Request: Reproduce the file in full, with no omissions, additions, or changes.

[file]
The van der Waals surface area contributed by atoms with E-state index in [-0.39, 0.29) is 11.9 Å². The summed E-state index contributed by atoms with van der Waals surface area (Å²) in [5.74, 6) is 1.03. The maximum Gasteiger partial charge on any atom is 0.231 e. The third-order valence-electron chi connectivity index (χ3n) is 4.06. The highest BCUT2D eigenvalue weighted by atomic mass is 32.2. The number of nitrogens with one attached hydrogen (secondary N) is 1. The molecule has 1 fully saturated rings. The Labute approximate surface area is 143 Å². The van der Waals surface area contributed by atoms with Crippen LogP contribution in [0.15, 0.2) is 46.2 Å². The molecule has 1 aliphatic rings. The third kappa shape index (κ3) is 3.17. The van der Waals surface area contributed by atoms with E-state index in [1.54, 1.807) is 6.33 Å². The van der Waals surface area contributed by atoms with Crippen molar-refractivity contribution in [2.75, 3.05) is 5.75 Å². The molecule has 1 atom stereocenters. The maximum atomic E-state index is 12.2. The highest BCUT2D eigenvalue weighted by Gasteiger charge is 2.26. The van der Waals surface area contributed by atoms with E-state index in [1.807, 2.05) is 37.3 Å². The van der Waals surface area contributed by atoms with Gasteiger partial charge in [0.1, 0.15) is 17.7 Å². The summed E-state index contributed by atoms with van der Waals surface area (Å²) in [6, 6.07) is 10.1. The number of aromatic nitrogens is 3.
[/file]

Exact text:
The van der Waals surface area contributed by atoms with E-state index in [-0.39, 0.29) is 11.9 Å². The summed E-state index contributed by atoms with van der Waals surface area (Å²) in [5.74, 6) is 1.03. The maximum Gasteiger partial charge on any atom is 0.231 e. The third-order valence-electron chi connectivity index (χ3n) is 4.06. The highest BCUT2D eigenvalue weighted by atomic mass is 32.2. The number of nitrogens with one attached hydrogen (secondary N) is 1. The molecule has 1 fully saturated rings. The Labute approximate surface area is 143 Å². The van der Waals surface area contributed by atoms with Crippen LogP contribution in [0.15, 0.2) is 46.2 Å². The molecule has 1 aliphatic rings. The third kappa shape index (κ3) is 3.17. The van der Waals surface area contributed by atoms with E-state index in [1.54, 1.807) is 6.33 Å². The van der Waals surface area contributed by atoms with Crippen molar-refractivity contribution in [2.75, 3.05) is 5.75 Å². The molecule has 1 atom stereocenters. The maximum atomic E-state index is 12.2. The highest BCUT2D eigenvalue weighted by Gasteiger charge is 2.26. The van der Waals surface area contributed by atoms with E-state index in [1.807, 2.05) is 37.3 Å². The van der Waals surface area contributed by atoms with Gasteiger partial charge in [0.1, 0.15) is 17.7 Å². The summed E-state index contributed by atoms with van der Waals surface area (Å²) in [6, 6.07) is 10.1. The number of aromatic nitrogens is 3.